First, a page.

NAYPYIDAW — Watched around the clock, bathed twice a day and otherwise pampered, five white elephants are munching on choice greenery in Burma’s vast, remote and surreal capital. Above them soars a shimmering, gold-plated pagoda.
From ancient times, Burma’s rulers regarded these rare albino animals as sacred accessories of kingly capitals, symbols of power and prestige. But in this grandiose city built from scratch in secrecy, at great cost and in a seemingly unsuitable location by the country’s former military dictators, some find it fitting that “white elephant” is also a term for a troublesome possession too expensive to maintain.
Eight years after Naypyidaw—“Abode of the King”—was proclaimed the new government seat, it has become something more than a “ghost capital hacked out of the jungle,” as it was once described.
Private enterprise is staking some ground. More shops and restaurants have opened and 79 hotels are operating or under construction. Some foreign companies, notably the Japanese, have set up small branch offices.
A dozen impressive stadiums, meeting halls and hundreds of villas for visiting VIPs have been built here for the Southeast Asian Games, an 11-nation event that began Wednesday. Naypyidaw will be in the spotlight again next year when Burma chairs the 10-member Association of Southeast Asian Nations (Asean).
But the capital remains far from meeting the grand expectations that built it. It’s 40 times the area of Washington, D.C., dotted with enormous public buildings that seem incongruous in one of the world’s poorest countries. The US Capitol is positively puny compared with the equivalent here. The main conference center dwarfs the United Nations building in New York, and the airport, home to just two international airlines, is designed to handle up to 10.5 million passengers a year.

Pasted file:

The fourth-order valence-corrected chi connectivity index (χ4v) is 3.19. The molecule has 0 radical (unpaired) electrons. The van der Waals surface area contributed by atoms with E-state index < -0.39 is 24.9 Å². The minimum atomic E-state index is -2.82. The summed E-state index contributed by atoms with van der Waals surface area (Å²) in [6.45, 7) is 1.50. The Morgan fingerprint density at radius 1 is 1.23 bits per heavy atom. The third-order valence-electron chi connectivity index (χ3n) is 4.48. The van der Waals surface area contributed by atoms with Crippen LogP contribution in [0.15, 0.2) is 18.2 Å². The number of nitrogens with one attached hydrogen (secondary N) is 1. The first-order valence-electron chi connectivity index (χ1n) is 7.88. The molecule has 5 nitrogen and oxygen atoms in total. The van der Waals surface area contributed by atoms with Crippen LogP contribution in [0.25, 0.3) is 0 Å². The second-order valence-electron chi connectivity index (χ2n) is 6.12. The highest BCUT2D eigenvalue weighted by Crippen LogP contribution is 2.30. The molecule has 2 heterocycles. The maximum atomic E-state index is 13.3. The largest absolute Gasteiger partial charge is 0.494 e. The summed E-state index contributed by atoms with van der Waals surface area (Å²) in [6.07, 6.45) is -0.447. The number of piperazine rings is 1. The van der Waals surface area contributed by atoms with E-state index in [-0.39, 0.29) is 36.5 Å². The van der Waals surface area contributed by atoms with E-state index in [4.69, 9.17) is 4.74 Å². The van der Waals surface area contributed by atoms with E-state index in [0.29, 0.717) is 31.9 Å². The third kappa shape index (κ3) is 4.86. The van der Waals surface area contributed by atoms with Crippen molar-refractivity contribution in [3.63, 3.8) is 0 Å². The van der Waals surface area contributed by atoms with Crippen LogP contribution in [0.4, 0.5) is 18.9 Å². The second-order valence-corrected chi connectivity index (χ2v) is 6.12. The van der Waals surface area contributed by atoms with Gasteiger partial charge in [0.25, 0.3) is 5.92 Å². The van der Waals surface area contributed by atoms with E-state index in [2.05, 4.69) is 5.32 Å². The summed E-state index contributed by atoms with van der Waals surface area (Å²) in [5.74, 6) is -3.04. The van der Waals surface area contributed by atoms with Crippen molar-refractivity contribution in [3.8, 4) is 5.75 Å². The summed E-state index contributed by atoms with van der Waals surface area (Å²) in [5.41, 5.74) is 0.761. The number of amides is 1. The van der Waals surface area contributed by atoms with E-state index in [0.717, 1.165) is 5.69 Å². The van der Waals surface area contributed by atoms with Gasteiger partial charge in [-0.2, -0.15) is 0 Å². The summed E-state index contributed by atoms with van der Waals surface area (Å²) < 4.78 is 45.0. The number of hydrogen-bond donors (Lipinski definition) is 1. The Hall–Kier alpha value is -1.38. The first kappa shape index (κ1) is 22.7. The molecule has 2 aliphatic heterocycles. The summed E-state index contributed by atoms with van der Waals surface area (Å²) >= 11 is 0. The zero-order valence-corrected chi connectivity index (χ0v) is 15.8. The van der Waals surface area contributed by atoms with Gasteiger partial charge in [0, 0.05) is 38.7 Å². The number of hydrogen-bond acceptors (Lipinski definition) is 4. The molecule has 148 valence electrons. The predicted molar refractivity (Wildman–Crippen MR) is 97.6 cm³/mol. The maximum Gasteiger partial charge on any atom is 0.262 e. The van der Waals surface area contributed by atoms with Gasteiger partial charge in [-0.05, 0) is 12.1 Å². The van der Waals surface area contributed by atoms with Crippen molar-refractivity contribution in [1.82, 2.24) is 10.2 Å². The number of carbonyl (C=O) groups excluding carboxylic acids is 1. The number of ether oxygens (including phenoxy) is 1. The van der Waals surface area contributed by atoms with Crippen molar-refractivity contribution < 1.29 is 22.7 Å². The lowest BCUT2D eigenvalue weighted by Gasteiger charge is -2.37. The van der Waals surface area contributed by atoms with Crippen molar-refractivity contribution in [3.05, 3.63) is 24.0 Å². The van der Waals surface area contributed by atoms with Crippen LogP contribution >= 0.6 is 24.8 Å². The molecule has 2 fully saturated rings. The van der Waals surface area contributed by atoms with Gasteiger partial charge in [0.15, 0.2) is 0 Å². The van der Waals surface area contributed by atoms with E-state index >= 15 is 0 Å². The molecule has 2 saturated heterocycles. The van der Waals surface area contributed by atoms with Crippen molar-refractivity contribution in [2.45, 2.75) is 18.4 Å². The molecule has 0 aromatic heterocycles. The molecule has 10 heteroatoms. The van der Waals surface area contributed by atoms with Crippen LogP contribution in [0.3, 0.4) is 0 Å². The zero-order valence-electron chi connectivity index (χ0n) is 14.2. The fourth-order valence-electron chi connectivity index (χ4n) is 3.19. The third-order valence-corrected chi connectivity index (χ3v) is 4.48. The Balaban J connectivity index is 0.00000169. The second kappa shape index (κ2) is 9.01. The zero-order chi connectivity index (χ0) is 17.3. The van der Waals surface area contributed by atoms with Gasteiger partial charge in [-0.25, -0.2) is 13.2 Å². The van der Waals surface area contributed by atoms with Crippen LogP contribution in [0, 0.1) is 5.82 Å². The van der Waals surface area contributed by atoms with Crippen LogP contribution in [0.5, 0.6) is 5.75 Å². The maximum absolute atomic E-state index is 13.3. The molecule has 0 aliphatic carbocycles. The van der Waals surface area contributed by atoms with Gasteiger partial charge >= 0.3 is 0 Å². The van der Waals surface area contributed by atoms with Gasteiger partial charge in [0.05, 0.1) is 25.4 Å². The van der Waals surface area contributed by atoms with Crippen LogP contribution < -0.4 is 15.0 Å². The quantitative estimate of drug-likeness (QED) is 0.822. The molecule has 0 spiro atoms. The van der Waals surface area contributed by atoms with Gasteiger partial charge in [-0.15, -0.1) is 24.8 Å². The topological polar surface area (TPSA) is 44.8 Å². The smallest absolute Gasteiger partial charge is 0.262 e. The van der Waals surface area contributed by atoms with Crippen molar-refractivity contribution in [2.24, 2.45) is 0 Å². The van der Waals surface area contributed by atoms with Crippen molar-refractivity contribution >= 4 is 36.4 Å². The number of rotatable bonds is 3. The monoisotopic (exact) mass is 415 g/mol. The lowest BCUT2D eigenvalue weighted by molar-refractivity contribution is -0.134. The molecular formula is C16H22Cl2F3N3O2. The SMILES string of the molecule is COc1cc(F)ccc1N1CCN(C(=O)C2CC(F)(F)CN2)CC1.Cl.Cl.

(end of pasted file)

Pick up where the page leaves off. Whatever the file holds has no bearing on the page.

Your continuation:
Vast empty spaces dominate. Many government workers live alone because their families don’t want to move here.
The political opposition and diplomats are among those who hope the capital one day reverts to Rangoon, the country’s heartbeat in almost every way, as democracy truly takes root and the military’s power wanes. Burma has a rich history of moving capitals—more than 30 shifts since the 9th century, the shortest lasting barely a year.
The current leadership says Naypyidaw is here to stay, and the city has other boosters, including executives of two international-brand hotels nearing completion.
“As the capital of one of Asia’s fastest-emerging economies, Naypyidaw has a huge amount of potential,” says Glenn de Souza, the regional vice president for US-based Best Western International. “Initially you might call it a ‘curiosity factor,’ but as time goes on it could become a serious option for more leisure travelers.”
A senior vice president of the French-owned Accor Group, Patrick Basset, predicts Naypyidaw will become one of the most visited cities in Burma.
Some residents say the airy capital is more livable than Rangoon, a city of seething tenements, traffic-jammed roads and about 5 million people. Naypyidaw’s water supply is better, and its virtually uninterrupted electricity contrasts with Rangoon’s daily power cuts.
“It’s a spacious, green city, so it’s a healthier city. I feel suffocated when I go back home,” says Ko Pyone, a Rangoon native who manages a branch of the Cherry Oo watch chain.
Foreign embassies are steadfastly holding on in Rangoon, 320 kilometers (200 miles) south of Naypyidaw and a five-hour drive away. Diplomats are looking toward the 2015 election, expected to pit military-backed parties against opposition led by pro-democracy leader Aung San Suu Kyi.
“I strongly believe that the capital will one day move back to Yangon [Rangoon],” said the spokesman for Suu Kyi’s National League for Democracy (NLD), Nyan Win.